By THOMAS STEVENSON
No doubt you thought this would be one of those cheerful stories where everybody gets along with each other. Where folks sing hymns and fly around these rocks all day. That’s how it was, for most of my life. Yeah, accidents happened, but it was peaceful. Simple. Happy.
Well, not any more. This is where the story gets ugly.
There we all were, huddled in the darkness, too scared to move or emit the slightest sound. Crimson lights passed over us in wide circles like the eyes of a raptor scanning for prey. What really stole our focus were the fully charged coilguns being pointed at us. They glowed like fire in the hands of the invaders. Only one thing left to do – wait for the end.
Or so I thought, but one of them broke the silence. “I am Jura,” he proclaimed. “I think you all know the name of our organisation.”
Any other time, I’m sure I would have thought of many colourful names for their organisation. Right then, staring into the barrels of death, I couldn’t think at all. My mind was numb with dread. Pure, primal fear blurred my senses until I could barely distinguish Jura’s words from the sound of my own thundering heartbeat.
With little humour, he spelled out the situation. “As you can see, we bring the weapons that were stolen from you. Every single one of them is loaded and fully charged and if any of you try to run, talk back or even breathe in a way we don’t like, you will die. Painfully.” Jura’s gun was supported by a sling, so he could hold it with one hand. His other hand was free to point at us, following his gaze as he scanned the field of prey before him.
“Luckily for you,” the brute continued, “nobody needs to die. In fact, we’d be more than happy for you to keep living your lives, doing your jobs… as long as none of you try to leave the mountain. You’re now in Lockdown mode, so keep your jets off your backs!” This time he indicated his own jetpack, sitting a few metres away among those of his allies. Some of them had also thrown their flying headsets and other pieces of gear into a small pile. If I’d been capable of thought at the time, I would have said they planned on staying for a while.
There was more. “The alarm that brought you here was set off deliberately and destroyed just moments ago. I would have thought the Guild of Engineers would be more challenging to hack! Nevertheless, we’re all here because we want the engineers. Just engineers. You’re going to help us.” Somebody behind Jura nudged him and nodded in my direction. They both looked straight at me… no, over my shoulder. To where Father was standing. “Chayon! Would you kindly come forward?”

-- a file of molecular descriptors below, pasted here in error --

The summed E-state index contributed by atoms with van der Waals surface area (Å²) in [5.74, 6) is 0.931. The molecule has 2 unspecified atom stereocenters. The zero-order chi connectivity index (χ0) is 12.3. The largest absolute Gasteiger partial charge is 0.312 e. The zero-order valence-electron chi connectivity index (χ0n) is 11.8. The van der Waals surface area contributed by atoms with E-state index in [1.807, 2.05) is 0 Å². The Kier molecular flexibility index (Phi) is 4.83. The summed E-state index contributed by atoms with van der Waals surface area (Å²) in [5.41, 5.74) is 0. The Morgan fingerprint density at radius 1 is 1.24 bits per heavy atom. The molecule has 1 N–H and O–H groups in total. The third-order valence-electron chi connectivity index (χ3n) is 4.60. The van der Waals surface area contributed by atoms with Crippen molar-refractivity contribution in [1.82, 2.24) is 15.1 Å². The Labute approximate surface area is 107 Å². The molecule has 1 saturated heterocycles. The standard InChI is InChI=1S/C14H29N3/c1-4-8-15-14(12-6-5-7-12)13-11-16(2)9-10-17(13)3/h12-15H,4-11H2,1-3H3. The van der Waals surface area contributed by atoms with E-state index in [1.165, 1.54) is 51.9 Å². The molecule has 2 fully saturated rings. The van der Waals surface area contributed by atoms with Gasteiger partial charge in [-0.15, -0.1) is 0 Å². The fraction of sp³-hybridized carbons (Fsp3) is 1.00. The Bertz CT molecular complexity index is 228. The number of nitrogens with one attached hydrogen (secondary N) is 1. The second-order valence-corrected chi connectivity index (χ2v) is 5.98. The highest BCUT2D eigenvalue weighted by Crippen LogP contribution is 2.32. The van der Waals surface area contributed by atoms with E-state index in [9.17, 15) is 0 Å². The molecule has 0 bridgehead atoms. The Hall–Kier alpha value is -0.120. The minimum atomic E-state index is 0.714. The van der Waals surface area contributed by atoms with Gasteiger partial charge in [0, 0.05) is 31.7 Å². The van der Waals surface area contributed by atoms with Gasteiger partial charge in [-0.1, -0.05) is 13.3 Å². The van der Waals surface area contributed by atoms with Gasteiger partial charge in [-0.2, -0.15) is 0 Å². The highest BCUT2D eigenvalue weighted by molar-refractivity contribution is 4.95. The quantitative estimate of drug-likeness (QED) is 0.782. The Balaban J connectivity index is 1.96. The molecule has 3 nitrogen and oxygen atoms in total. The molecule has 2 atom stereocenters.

Father was much less frozen than the rest of us. Straight away he staggered past, as if he’d been expecting the call. That was enough to bring me around. This was insane. They held us at their mercy, yet Father approached them without a care in the world!
A small amount of strength seeped back into my arm and I reached out, clutching his robe. “Don’t go,” I whispered. “Please!”
“I have to go with them or they’ll kill everyone. Don’t fear, I know what I’m doing.” That was the weirdest part of all this. Father appeared calm, perhaps even detached. His voice didn’t waver and he wasn’t hyperventilating like almost everybody around us. I could hear their anguish with every breath, but the man before me shared none of it.
“What is going on?” I pleaded.
Another hand grabbed hold of his shoulder. It was Mother. She opened her mouth to speak, but it was Jura we heard next. “This is your family, Chayon? I’ve been told your boy is nearly an engineer already. Better bring them along then, but no fuss! Come up here, quickly.”
“Let’s go,” Father muttered. For a second, none of us moved. Then I glanced at the row of coilguns again and realised we had no alternative. My legs were little more than jelly by this point, but together we managed to plod forward, dragging our feet in the grass.
Jura didn’t seem to mind our glacial speed. As we got closer, he just kept talking. “Thank you for your co-operation, Chayon. Now then, do we have the other sixteen engineers present? Come and join us if you’re one of them. Come on, now! I don’t see sixteen people moving…” I didn’t dare look around, but I could hear other folks start to mobilise in the crowd.
I’m a curious individual, as you may have noticed, and even then some of that curiosity trickled into my mind. Two questions forced their way through the numbing terror. First of all, why were my undergarments wet? The second question, probably more critical: What did these horrible EMPL-slingers want with the Guild of Engineers? Only dark possibilities came to me, so I closed my eyes to try and shut them out. Somehow I could still see cracks of red light from the vehicles hovering above.
“Good, good,” grunted Jura. “Everybody else can go. Back to your homes, right away! If you behave you won’t hear from us again until the morning. Is that understood?” He didn’t bother to wait for an answer. “Okay gearheads, let’s get to work!” That seemed to be directed at the engineers, although I’d never heard them called ‘gearheads’ before.
When I next opened my eyes, a coilgun was pointing right between them. Anything else would have been more pleasant to look at, so I directed my gaze up at the woman aiming the thing. I recognised her as Crita, the lady I’d served in the shop before she got a bollocking from Bikral. She glared at me and gritted her teeth. I looked elsewhere.